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Reaching ‘Rick and Morty’ #50: Marc Ellerby discusses the hit Oni Press series

“It was the comic that saved me”

Rick and Morty has been a wild ride for comic book fans since issue #1. Excellent from the first panel, it’s a deeply hilarious book that defies expectations among sometimes iffy licensed comics. Now, the series has achieved another milestone as Oni Press unveils issue #50 next week (May 29). In celebration, we talked with long-time series artist Marc Ellerby about what to expect from this landmark issues, how the comic moves beyond the series, dealing with over-eager fans, how the book saved his career, and much more. Rubber baby buggy bumpers!

Be sure to snag Rick and Morty #50 next Wednesday. In the meantime, check out Ellerby’s exclusive cover below!

AiPT!: Hi Marc, thanks for taking the time, and congratulations on Rick and Morty! It has been a blast reading your work for all of these issues. Last we spoke in September 2016, Rick and Morty #18 was out and now we’re about to hit #50. Since then you’ve become the main artist since issue #35, I wonder, how has your relationship with the comic and characters changed since then?

Marc Ellerby: Thanks so much for the kind words, David, and for all the support you’ve shown the book over the years. We really appreciate it. So around the time we last spoke I had just done a fill-in on issue #17, which was my second fill-in issue, and I was about to jump on the Rick and Morty: Pocket Like You Stole It mini-series.

So life was pretty easy going back then, haha, but I was still getting to grips with the characters a little, ironing out the quirks of my own style and focusing more on the cartoon’s likeness. Drawing-wise, Morty, in particular, took a while to get right — I just had to put my thousand hours in drawing his circular face. My relationship with the characters hasn’t changed so much mainly because it feels like I don’t have time to really think about it, I’m just pumping out issue after issue at the moment. Saying that, as I was a massive fan of the cartoon before starting work on the comic I kind of know the characters inside out, so I know if something doesn’t feel right or what a character’s motivation would be like, maybe even what laser gun they’d use, what their body language would be.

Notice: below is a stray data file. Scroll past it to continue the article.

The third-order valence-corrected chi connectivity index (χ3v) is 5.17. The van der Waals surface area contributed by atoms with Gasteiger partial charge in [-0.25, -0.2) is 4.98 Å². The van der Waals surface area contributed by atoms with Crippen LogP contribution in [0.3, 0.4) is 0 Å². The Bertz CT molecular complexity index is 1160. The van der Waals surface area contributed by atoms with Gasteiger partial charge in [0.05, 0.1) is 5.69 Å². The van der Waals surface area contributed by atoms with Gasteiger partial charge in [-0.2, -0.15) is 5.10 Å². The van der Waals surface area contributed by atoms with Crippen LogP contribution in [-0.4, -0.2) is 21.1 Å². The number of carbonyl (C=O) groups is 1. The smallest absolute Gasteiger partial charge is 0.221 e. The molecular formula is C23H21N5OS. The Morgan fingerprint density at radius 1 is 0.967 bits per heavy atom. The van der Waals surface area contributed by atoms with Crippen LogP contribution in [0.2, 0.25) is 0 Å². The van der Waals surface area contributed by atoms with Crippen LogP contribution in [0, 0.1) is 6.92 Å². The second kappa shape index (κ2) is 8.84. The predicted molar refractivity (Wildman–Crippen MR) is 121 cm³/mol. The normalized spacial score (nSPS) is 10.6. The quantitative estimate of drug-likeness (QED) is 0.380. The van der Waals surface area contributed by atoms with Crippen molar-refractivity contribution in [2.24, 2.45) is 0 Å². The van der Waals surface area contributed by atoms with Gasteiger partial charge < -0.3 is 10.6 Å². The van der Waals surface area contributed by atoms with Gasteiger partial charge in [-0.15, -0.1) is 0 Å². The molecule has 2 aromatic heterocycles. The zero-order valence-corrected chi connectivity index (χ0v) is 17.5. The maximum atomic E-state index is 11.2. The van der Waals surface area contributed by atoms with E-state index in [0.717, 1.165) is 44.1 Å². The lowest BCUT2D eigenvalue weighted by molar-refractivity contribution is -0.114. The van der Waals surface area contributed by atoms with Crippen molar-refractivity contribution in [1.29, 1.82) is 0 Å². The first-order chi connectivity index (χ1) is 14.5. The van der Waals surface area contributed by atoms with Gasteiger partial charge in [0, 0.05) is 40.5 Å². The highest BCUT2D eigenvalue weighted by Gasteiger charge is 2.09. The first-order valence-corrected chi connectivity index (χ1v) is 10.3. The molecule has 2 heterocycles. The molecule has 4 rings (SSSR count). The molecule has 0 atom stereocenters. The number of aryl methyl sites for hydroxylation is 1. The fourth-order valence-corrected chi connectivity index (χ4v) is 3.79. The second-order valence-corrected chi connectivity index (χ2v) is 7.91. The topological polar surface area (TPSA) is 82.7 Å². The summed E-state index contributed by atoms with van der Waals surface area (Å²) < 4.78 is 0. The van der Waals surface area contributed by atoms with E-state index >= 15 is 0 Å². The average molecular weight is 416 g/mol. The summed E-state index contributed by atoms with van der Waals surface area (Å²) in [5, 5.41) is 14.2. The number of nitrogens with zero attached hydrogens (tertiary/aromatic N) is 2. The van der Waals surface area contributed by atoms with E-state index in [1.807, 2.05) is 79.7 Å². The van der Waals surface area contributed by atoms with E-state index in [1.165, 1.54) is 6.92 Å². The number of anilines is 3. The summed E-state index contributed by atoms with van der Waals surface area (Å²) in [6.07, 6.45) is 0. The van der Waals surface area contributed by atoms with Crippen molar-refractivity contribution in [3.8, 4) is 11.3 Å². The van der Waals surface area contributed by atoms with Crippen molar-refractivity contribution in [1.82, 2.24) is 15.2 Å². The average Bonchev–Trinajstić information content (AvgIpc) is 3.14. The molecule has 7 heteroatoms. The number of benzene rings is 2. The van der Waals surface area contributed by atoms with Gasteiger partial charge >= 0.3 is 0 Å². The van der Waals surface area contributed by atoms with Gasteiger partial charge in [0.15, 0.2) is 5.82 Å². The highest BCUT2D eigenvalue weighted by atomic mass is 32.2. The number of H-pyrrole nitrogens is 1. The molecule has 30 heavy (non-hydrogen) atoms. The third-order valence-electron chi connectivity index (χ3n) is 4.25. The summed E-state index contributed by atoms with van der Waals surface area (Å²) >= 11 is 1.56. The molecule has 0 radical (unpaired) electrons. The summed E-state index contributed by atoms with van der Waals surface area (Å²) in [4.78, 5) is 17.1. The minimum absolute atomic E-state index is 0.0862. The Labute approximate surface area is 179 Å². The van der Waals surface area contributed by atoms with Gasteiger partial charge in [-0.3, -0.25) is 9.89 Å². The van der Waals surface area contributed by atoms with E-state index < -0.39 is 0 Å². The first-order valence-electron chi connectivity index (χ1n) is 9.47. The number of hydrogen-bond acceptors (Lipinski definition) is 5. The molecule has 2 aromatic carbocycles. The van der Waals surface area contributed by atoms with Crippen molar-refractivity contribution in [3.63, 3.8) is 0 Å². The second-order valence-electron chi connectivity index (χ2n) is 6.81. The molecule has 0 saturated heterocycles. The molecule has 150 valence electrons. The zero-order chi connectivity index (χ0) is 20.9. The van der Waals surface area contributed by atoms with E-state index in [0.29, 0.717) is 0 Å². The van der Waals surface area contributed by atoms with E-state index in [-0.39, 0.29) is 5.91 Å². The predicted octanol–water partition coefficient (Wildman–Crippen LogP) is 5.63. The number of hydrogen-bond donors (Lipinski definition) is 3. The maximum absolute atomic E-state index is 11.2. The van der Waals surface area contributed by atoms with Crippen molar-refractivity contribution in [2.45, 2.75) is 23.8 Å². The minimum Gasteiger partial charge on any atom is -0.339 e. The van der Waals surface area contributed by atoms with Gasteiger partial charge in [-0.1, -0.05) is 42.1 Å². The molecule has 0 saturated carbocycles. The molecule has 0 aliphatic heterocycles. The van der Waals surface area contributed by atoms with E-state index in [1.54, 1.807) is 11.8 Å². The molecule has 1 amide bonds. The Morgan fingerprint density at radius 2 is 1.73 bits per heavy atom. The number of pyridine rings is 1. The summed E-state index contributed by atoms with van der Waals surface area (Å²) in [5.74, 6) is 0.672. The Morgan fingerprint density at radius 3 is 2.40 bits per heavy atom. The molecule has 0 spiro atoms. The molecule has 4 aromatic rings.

As for the comic itself? It was the comic that saved me from giving up working in comics so I’ll always be grateful for Oni Press, especially for editor Ari Yarwood, and the folks at Adult Swim, and even Justin Roiland himself for allowing me to take multiple swings at this franchise. As cheesy and corny as it sounds, it really did save my professional life (ugh, so emo!).

AiPT!: Do you ever miss that backup lifestyle?

ME: Do I miss the laid-back days of only having four pages to do a month? You better believe it! But with the four page limit came a few hurdles, mainly that when I was writing my own backups I would easily write 20 pages worth of material and then have to cut it down. Being the main artist on a monthly comic is a literal childhood ambition, so I’m not complaining… much. Haha.

I love it, I do, but it’s a lot of work. I do miss writing my own stuff, so it was nice to get a chance to do that for issue #50. Plus it’s nice to have your name a bit higher on the front cover when you’re the lead artist. Gotta massage that ego, bro!

Cover art from Rick and Morty #50!

AiPT!: In 2016 you mentioned you felt pressure from the fans to keep them happy with the book. Has that pressure reduced or gone away since then?